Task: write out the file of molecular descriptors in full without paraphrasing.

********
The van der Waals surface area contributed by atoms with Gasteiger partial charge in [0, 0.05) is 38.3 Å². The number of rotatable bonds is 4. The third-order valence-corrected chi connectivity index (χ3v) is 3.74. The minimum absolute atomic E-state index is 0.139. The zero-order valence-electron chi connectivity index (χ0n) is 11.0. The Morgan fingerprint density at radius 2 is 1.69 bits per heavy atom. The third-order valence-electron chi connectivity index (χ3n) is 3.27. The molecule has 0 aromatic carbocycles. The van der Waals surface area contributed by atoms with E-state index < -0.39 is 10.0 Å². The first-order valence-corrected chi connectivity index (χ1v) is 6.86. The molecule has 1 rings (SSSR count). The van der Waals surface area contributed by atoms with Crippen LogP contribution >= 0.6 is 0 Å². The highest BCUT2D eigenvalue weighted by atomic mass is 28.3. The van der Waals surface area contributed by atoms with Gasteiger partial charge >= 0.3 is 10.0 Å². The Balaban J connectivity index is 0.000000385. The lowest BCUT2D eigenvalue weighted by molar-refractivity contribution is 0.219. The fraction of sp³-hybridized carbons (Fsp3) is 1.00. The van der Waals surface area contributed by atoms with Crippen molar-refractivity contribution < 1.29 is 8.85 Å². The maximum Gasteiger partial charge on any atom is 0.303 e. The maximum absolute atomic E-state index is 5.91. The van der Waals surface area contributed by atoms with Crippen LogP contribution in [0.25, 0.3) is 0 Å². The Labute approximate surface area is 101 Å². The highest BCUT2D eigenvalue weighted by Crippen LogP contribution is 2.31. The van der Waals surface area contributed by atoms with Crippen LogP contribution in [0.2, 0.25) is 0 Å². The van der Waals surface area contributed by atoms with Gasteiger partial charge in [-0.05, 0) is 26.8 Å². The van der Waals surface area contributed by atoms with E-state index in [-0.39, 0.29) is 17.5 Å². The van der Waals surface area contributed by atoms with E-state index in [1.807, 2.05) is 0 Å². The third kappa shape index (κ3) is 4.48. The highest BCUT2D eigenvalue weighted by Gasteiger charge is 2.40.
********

The van der Waals surface area contributed by atoms with Gasteiger partial charge in [0, 0.05) is 38.3 Å². The number of rotatable bonds is 4. The third-order valence-corrected chi connectivity index (χ3v) is 3.74. The minimum absolute atomic E-state index is 0.139. The zero-order valence-electron chi connectivity index (χ0n) is 11.0. The Morgan fingerprint density at radius 2 is 1.69 bits per heavy atom. The third-order valence-electron chi connectivity index (χ3n) is 3.27. The molecule has 0 aromatic carbocycles. The van der Waals surface area contributed by atoms with E-state index < -0.39 is 10.0 Å². The first-order valence-corrected chi connectivity index (χ1v) is 6.86. The molecule has 1 rings (SSSR count). The van der Waals surface area contributed by atoms with Crippen LogP contribution >= 0.6 is 0 Å². The highest BCUT2D eigenvalue weighted by atomic mass is 28.3. The van der Waals surface area contributed by atoms with Gasteiger partial charge >= 0.3 is 10.0 Å². The Balaban J connectivity index is 0.000000385. The lowest BCUT2D eigenvalue weighted by molar-refractivity contribution is 0.219. The fraction of sp³-hybridized carbons (Fsp3) is 1.00. The van der Waals surface area contributed by atoms with Crippen molar-refractivity contribution < 1.29 is 8.85 Å². The maximum Gasteiger partial charge on any atom is 0.303 e. The maximum absolute atomic E-state index is 5.91. The van der Waals surface area contributed by atoms with Crippen LogP contribution in [0.25, 0.3) is 0 Å². The Labute approximate surface area is 101 Å². The highest BCUT2D eigenvalue weighted by Crippen LogP contribution is 2.31. The van der Waals surface area contributed by atoms with Crippen LogP contribution in [0.2, 0.25) is 0 Å². The van der Waals surface area contributed by atoms with Gasteiger partial charge in [-0.05, 0) is 26.8 Å². The van der Waals surface area contributed by atoms with E-state index in [-0.39, 0.29) is 17.5 Å². The van der Waals surface area contributed by atoms with E-state index in [1.807, 2.05) is 0 Å². The third kappa shape index (κ3) is 4.48. The highest BCUT2D eigenvalue weighted by Gasteiger charge is 2.40.